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The Vacuum Issue 8 spacer Issue 8
Dangers In The Countryside
by Kevin McAleer
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Statistics show that living in the countryside is no more dangerous than being killed crossing the road. In fact the main threat is not to human beings, but to animals and birds, who are hunted for their meat, wool, eggs, skin, bones and feathers respectively.
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These days it's all factory farms and abattoirs and battery chickens, but in the old days farming was much more personal and friendly. For example my father did all his own killing, and it was something that the whole family could get involved in. You got to know each animal individually and built up a personal relationship with it. You would never attack a pig with a mallet without being on first-name terms with it, whereas nowadays it's just a number in an abattoir queue.
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For human beings, the main rural dangers come from electricity poles and from other human beings. Pylons are clearly marked with a 'danger' sign, but no such warning is given in the case of humans, who can strike without warning and can grow up to seven feet tall in certain parts of Antrim and Fermanagh. Electric fences can also be a hazard for cattle; in the old days a single thin strand would suffice to hold back a herd of one hundred, but today's cows aren't so easily shocked.
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Many dangers are actually to be found within the home, caused for example by burglars who enter through windows and doors. Country people used to hide their life savings under the mattress, but nowadays it is more likely to be the other way round.
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A much more sinister threat however comes from surveillance and bugging devices. Last week I discovered that the entire house had been bugged by the electricity board; I found the wires hidden in the walls. Of course when I began ripping them out, they gave me the old electric shock treatment, thinking they could frighten me off like some naïve bullock from the Fifties. I persevered however until every last wire was gone, feeling none the worse for the shocks, and my hair is beginning to grow back already.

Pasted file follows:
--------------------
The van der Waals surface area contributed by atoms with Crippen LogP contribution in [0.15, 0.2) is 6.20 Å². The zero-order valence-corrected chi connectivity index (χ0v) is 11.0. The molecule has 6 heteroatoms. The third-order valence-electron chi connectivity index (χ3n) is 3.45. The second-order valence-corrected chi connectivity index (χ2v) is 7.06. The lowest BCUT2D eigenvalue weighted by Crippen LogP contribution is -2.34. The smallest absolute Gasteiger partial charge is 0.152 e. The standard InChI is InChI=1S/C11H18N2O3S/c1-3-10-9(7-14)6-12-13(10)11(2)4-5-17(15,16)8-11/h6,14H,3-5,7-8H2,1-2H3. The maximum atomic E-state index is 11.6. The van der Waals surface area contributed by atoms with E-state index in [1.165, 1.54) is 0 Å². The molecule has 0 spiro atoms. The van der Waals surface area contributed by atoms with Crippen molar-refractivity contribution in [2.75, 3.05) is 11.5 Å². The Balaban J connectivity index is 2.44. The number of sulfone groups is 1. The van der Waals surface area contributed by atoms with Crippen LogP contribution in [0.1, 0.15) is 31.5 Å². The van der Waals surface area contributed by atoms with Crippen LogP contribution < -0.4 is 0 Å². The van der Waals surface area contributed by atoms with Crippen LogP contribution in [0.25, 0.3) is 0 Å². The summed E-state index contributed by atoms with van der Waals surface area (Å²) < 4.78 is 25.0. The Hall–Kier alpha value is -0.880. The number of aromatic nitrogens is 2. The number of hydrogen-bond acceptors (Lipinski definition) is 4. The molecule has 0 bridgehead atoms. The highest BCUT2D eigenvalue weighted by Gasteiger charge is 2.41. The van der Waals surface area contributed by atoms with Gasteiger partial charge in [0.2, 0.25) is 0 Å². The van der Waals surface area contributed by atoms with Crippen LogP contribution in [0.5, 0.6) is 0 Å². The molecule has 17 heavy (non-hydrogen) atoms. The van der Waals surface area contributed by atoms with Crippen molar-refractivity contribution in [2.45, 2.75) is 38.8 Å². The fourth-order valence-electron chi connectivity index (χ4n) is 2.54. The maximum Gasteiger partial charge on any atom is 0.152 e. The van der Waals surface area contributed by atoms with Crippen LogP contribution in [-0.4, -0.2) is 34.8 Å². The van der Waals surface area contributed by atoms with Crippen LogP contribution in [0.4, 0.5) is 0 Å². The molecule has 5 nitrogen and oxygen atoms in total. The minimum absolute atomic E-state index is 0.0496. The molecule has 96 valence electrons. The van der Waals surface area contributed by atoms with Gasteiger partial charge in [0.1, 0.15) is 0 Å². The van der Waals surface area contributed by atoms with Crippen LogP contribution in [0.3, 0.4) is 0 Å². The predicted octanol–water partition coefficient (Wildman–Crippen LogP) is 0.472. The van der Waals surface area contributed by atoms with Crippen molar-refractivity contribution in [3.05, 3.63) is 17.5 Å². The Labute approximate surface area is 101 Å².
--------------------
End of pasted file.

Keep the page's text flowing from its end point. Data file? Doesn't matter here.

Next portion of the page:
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I also discovered the water is tapped; there's an elaborate system of pipes under the sink running outside and under the ground for miles, a conspiracy that goes all the way to the reservoir. I wouldn't have seen it with my own eyes if I hadn't believed it. Water doesn't get in the reservoirs by accident, it's put there by showers of rain with the full backing of the government.
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Worst of all are the postmen - they know where you live, and they're all working for the government. You could be married to a postman and not even know it, because they get up so early in the morning. They don't fool me in their red vans and their long white beards and their false ho ho ho laughs, coming down your chimney at Christmas with sackfuls of letters. I just burn all the letters unopened in my special hotmail account.
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In the end I realized the only logical way to counteract the postmen and the electricity and water-board spies was to knock the house down. It was worth it just to see the puzzled expression on the postman's face when he tried to deliver the letters - I laughed so much I nearly fell out of the tree.
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Dangers In The Countryside
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